Lionel Cox (cyclist)

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Lionel Cox
Lionel Cox Helsinki 1952.jpg
Personal information
Full name Lionel Malvyne Cox
Born (1930-12-05)5 December 1930
Died 9 March 2010(2010-03-09) (aged 79)
Team information
Discipline Track
Role Rider

Lionel Malvyne Cox OAM (5 December 1930 – 9 March 2010) was an Australian Olympic track cyclist.[2]

Career highlights[edit]

1948 – 49
1st N.S.W. 1000 metre Sprint Title
1949 – 50
1st N.S.W. 1000 metre Sprint Title
1950 – 51
1st Henson Park 5 mile Championship
1st N.S.W 1000 1 mile Sprint Championship
1950 – 51
1st N.S.W 1000 metre Sprint Championship
1st Henson Park 1 mile Championship
1st Australian 1 mile Championship
1951 – 52
1st N.S.W 1 mile Sprint Championship
1st N.S.W 1000 metre Sprint Championship
1st Dead Heat 1000 N.S.W Time Trial
2nd 1000 mere Australian Sprint Championship
4th Grand Prix - Paris
Silver Medal (2nd) Olympic Sprint Championship – Helsinki, Finland [2]
Gold Medal (1st) Olympic Tandem Championship (Russell Mockridge) – Helsinki, Finland [2]
Top All Round Point Scorer - Denmark
All Round International Point Scorer – Aaurnus, Denmark
3rd Grand Prix – Paris
1st Grand Prix – Hanover, Germany
1st Grand Prix – Aaurnus, Denmark
1st International Match Race – Aaurnus, Denmark
4th World Championships – Switzerland
4 Records broken, Denmark Amateur and Professional
Broke 1000 Sprint records – Denmark
Broke 1000 metre Sprint records – Odese, Denmark 11-7
1st Victorian 1000 metre Sprint Championship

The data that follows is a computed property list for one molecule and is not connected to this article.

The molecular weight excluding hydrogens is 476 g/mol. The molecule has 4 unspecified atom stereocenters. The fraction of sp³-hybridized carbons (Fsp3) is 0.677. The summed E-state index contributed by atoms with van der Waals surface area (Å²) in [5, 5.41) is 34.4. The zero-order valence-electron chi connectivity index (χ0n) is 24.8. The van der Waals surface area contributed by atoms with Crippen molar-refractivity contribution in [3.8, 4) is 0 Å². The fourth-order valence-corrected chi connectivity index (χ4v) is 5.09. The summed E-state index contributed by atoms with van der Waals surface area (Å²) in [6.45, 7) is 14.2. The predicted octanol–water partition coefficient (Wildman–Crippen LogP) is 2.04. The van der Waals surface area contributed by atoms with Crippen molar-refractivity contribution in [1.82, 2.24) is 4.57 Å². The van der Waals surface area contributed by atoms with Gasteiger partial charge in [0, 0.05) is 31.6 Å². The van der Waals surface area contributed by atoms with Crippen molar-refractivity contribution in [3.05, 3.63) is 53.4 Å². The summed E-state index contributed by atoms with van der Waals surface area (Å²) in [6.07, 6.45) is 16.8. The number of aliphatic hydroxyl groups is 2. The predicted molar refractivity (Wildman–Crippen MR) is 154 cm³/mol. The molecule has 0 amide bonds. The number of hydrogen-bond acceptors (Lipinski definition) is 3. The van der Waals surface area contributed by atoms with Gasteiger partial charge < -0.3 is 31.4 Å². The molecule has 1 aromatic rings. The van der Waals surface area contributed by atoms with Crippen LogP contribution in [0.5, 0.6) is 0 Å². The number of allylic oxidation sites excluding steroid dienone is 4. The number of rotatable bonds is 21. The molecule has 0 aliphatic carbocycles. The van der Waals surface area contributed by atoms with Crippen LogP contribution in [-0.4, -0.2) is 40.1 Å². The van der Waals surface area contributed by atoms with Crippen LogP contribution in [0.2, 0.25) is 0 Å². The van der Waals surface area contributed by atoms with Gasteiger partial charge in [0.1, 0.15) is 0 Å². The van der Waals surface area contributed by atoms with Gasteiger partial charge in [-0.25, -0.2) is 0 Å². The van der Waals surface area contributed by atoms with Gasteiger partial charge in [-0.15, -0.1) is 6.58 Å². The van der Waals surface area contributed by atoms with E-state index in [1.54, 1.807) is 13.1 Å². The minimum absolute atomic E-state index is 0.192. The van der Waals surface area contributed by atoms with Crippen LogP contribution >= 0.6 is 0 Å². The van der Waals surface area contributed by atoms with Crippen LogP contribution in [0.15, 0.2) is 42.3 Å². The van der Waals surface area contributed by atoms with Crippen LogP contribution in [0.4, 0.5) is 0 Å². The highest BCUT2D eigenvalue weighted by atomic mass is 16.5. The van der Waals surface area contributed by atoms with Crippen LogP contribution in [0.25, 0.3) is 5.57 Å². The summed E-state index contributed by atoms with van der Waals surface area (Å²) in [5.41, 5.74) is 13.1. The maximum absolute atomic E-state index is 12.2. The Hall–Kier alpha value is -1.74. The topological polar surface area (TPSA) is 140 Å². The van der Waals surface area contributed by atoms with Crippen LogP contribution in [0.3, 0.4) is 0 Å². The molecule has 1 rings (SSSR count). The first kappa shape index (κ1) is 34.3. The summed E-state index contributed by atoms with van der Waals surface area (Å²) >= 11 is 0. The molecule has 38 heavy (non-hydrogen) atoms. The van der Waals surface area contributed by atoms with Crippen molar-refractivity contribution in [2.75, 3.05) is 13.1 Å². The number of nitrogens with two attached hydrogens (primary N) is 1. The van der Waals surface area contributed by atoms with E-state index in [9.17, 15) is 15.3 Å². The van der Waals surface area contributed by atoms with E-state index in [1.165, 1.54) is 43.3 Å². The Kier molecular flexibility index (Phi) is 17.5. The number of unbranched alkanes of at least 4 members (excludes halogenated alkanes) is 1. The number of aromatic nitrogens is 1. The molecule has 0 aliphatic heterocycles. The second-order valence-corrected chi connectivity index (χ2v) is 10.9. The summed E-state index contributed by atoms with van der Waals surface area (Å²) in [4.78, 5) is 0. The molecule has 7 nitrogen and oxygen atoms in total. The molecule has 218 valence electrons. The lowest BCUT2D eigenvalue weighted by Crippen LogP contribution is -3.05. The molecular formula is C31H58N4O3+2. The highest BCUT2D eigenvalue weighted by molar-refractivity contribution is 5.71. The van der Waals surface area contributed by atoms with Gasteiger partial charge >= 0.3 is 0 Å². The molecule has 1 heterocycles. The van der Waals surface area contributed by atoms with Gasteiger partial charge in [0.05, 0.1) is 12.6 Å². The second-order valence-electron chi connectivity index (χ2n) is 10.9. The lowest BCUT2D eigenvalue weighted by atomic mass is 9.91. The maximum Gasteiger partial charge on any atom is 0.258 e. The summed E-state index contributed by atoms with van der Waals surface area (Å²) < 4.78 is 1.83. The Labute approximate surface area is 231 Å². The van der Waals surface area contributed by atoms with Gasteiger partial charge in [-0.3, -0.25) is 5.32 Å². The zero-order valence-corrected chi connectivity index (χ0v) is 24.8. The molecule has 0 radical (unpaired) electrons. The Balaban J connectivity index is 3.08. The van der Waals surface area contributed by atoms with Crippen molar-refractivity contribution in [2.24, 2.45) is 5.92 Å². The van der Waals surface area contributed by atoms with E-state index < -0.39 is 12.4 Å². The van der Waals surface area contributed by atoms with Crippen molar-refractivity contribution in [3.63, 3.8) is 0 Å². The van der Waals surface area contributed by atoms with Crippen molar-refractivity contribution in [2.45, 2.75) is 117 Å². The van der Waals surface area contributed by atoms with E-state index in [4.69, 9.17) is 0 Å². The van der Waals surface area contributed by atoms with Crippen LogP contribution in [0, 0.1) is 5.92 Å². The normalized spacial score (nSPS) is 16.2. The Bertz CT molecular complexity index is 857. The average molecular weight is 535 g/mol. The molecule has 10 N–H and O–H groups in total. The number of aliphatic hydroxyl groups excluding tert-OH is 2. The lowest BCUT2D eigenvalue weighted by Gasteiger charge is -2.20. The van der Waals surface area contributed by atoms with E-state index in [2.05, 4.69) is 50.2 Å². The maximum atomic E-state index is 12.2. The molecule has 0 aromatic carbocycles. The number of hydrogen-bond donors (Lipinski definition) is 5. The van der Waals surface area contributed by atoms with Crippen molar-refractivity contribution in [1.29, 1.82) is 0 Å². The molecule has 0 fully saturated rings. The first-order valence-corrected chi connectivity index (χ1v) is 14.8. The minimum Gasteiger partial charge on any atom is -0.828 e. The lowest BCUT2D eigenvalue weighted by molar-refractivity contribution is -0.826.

1st Victorian 1 mile Sprint Championship
1st Victorian 1000 metre Time Trial Championship
1st N.S.W Time Trial Championship
1st N.S.W 1000 metre Sprint Championship

Professional career[edit]

Cox turned professional in 1956.

Return to amateur status and coaching[edit]

In 1958 Cox applied to be reinstated as an amateur and this was granted. Cox coached at Camperdown and then Tempe, guiding riders to State, national and International success.

Honours and awards[edit]

In 1993 Cox was inducted into the Sports Australia Hall of Fame in recognition of his achievements for cycling.

In 1999, Cox was awarded the Medal of the Order of Australia (OAM) for his service to cycling particularly as a coach and a former competitor.[3]


  1. ^ "Cycling gold medallist Lionel Cox dies". The Sydney Morning Herald. Sydney, NSW. 10 March 2010. 
  2. ^ a b c "Lionel Cox Olympic Results". Retrieved 2013-01-01. 
  3. ^ "Lionel Cox OAM citation It's an honour". It's an Honour. 

External links[edit]